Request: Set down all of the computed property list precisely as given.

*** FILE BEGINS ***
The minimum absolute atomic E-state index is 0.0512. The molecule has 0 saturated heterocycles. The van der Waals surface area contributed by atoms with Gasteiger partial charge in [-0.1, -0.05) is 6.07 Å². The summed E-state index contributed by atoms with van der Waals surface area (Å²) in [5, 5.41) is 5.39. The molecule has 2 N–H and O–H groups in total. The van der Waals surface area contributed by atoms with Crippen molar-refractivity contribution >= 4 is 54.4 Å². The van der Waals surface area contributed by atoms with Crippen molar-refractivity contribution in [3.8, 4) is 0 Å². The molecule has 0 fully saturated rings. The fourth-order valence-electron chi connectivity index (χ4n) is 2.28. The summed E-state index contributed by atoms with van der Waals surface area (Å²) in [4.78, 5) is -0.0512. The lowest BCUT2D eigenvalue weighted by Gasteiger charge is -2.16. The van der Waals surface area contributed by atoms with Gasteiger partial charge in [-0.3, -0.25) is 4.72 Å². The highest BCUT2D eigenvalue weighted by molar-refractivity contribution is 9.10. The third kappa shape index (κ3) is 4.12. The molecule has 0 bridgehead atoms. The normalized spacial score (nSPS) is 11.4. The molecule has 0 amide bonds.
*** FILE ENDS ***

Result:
The minimum absolute atomic E-state index is 0.0512. The molecule has 0 saturated heterocycles. The van der Waals surface area contributed by atoms with Gasteiger partial charge in [-0.1, -0.05) is 6.07 Å². The summed E-state index contributed by atoms with van der Waals surface area (Å²) in [5, 5.41) is 5.39. The molecule has 2 N–H and O–H groups in total. The van der Waals surface area contributed by atoms with Crippen molar-refractivity contribution >= 4 is 54.4 Å². The van der Waals surface area contributed by atoms with Crippen molar-refractivity contribution in [3.8, 4) is 0 Å². The molecule has 0 fully saturated rings. The fourth-order valence-electron chi connectivity index (χ4n) is 2.28. The summed E-state index contributed by atoms with van der Waals surface area (Å²) in [4.78, 5) is -0.0512. The lowest BCUT2D eigenvalue weighted by Gasteiger charge is -2.16. The van der Waals surface area contributed by atoms with Gasteiger partial charge in [-0.3, -0.25) is 4.72 Å². The highest BCUT2D eigenvalue weighted by molar-refractivity contribution is 9.10. The third kappa shape index (κ3) is 4.12. The molecule has 0 bridgehead atoms. The normalized spacial score (nSPS) is 11.4. The molecule has 0 amide bonds.